The following post was written by Rick Law, an attorney who deals with estate planning, medicaid assistance and disability law.
"My wife and I have almost reached the empty-nester stage. We look forward to that event with excitement, and a little anxiety too. We have raised four children, ranging in age from 32 to 17. After such a long run in parenting minors, it’s time to move on to that more senior stage referred to as being an empty-nester.
Not everyone becomes an empty-nester. And although we sometimes joke about the child who 'failed to launch' due to the inability to get a career, there’s another group of parents who will never know the joy of seeing their child be fully self-supporting. In my office it is not uncommon for me to sit across the table from an 83 year old parent who is still the primary caregiver for a child who is chronically disabled."
When I read the last sentence of this article, I cried.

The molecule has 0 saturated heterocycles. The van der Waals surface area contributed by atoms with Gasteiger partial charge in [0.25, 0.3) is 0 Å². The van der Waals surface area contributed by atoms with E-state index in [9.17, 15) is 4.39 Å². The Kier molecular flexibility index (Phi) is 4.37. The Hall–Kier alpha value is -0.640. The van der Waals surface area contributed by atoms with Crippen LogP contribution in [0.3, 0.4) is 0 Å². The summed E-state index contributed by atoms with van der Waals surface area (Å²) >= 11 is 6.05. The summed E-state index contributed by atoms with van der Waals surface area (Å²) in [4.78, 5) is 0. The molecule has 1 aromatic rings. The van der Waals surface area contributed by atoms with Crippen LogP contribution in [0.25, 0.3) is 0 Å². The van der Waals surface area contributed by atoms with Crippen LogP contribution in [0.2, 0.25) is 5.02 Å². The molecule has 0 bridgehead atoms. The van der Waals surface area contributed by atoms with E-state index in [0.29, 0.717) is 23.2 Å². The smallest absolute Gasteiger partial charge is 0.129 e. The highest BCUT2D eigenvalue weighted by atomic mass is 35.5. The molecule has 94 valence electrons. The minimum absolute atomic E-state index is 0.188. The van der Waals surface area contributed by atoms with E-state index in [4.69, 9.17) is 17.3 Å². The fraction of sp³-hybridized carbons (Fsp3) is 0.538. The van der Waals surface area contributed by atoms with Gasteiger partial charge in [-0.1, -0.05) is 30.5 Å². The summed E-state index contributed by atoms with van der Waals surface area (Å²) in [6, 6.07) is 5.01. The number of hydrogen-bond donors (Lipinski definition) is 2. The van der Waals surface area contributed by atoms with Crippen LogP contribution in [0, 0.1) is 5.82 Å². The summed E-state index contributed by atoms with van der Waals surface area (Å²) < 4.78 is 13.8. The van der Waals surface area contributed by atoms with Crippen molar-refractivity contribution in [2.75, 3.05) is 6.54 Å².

I cried because I was led to believe by medical "professionals" that my son wouldn't live long.
I cried because somewhere in my heart I held hope that one day I would have a somewhat "normal" life.
I cried because I don't want to continue sleeping with a baby monitor in case Cody has a seizure during the night.
I cried because my friends are all becoming the aforementioned "empty nesters" and I'm still dealing with a child who is completely dependent on me.
I cried because Cody realized I was crying and, being the sweet spirit that he is, said "Are you doing okay? I hate it when you have a cold."
I cried because I feel guilty for thinking selfishly.
Tomorrow is Cody's 30th birthday. Tomorrow I will be cheerful and focus on the blessing Cody has been in my life.
But today, I cry.
To read Rick's article in its entirety, click on the following link...
83 Years Old and Never an Empty-Nester